Puerto Rico’s Fortuno Uses Game of Chance to Repair Tax System

Simone Baribeau, Business Week, February 7, 2011

A 10-digit lottery number on a crumpled Church’s Chicken receipt is Governor Luis Fortuno’s solution for pulling Puerto Rico from its “lost decade” and may salvage his popularity.

The number, printed at a Ponce restaurant by a machine that reports sales directly to the Commonwealth’s Treasury, seeks to turn every Puerto Rican into an enforcement agent. The program will give anyone with a receipt a chance to win $1,000 or a car, while forcing businesses to report and pay taxes.

Consumers have a “personal interest in making sure that the tax is collected and sent over to our local Treasury Department,” Fortuno, a 50-year-old Republican, said in an interview in his San Juan office.

Governors across the U.S. are confronting deficits that total $125 billion in the next fiscal year by cutting spending and raising money. {snip} Fortuno’s approach is to crack down on cheating. His anti-tax-evasion policies will increase the commonwealth’s projected $8.1 billion revenue by $305 million this year, Treasury Secretary Luis Puig said in a telephone interview.

Pervasive Evasion

Free lottery tickets may be more to the public’s liking than other measures Fortuno took in his first two years in office. He sparked student strikes when he raised fees to help balance the university’s budget. He prompted street protests when he fired workers to help bring the territory’s deficit to $1 billion in the current fiscal year from 2009′s $3.3 billion, the largest of any state’s proportionate to revenue.

Now, still dealing with a contracting economy, Fortuno’s tax overhaul may prove more popular. He promoted a measure last year to boost revenue by tightening the net on collections, and another to cut taxes, which the Legislature passed Jan 31.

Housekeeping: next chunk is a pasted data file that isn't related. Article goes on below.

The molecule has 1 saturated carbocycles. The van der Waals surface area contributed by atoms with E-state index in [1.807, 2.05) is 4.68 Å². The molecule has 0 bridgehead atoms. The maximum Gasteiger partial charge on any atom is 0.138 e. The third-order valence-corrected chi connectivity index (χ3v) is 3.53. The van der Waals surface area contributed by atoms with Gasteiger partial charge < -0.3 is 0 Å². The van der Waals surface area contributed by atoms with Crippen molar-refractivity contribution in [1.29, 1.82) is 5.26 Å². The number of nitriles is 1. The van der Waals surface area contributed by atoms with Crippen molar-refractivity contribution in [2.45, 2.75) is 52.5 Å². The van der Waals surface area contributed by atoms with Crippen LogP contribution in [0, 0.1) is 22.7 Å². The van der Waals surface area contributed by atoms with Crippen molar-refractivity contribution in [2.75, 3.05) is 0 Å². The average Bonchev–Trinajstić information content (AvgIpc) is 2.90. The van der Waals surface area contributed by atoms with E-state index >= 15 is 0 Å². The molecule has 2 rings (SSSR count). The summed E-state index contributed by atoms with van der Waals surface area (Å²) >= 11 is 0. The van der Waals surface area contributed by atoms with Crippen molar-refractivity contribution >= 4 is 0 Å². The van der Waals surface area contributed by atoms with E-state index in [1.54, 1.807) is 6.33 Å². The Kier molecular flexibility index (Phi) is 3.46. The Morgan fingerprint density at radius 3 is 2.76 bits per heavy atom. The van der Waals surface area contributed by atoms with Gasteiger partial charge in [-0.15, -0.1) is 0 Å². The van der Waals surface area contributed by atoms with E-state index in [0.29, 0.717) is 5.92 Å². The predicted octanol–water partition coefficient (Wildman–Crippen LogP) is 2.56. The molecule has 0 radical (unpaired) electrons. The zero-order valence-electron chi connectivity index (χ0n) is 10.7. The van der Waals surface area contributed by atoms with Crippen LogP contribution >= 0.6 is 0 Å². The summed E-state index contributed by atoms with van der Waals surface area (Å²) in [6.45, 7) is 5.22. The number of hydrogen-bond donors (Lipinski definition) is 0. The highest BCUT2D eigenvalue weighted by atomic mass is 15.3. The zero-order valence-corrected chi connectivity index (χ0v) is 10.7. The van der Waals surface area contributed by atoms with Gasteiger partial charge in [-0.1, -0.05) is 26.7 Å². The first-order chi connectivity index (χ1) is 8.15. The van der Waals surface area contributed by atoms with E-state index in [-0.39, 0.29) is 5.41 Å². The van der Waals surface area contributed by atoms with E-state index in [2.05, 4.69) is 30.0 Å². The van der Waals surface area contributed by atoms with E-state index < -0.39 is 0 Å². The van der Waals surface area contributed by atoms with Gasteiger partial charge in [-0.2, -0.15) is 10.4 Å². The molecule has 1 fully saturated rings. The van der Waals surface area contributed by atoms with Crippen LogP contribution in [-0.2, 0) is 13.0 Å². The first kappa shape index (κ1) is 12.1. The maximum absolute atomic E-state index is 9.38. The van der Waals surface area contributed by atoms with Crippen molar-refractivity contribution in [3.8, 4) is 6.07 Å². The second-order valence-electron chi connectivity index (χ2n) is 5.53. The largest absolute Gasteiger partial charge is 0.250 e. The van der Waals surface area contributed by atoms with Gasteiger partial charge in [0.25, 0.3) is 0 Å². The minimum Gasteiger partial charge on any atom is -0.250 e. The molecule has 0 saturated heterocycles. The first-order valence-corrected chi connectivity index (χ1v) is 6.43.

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“The tax system is so oppressive that people basically want to avoid it,” he [Jose Villamil, chairman of Estudios Tecnicos, an economic consulting firm in San Juan] said in a telephone interview. “Tax evasion is pervasive; it includes high-income professions such as doctors and lawyers that collect fees in cash,” as well as people selling food and other items on the street.

Fixing the System

Fortuno’s measures include requiring banks to provide income information on some borrowers, limits on a mortgage- interest deduction and penalties for corporate tax evasion. The moves, along with a temporary 4 percent excise tax on foreign manufacturers, will allow the territory to lower business levies an average of 30 percent and individual assessments by 50 percent over six years. Residents who earn less than $20,000 no longer have to pay income taxes.

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‘No Decisions’

The husband of real-estate attorney Luce Vela and father of 19-year-old triplets was executive director of Puerto Rico Tourism Co. and secretary of the Department of Economic Development and Commerce. In 2004, he was elected resident commissioner, the territory’s non-voting member of Congress.

Hot Dogs, Too

The commonwealth began the lottery pilot program in December in about 200 businesses in Ponce, the second-largest city. Every receipt will be a free ticket for a twice-weekly drawing, said Puig.

All businesses will have a machine, even outdoor kiosks, which have a wireless version. Dixon Diaz, selling hot dogs at his father’s cart in Ponce and handing out receipts, said the business had long paid taxes; others should as well.

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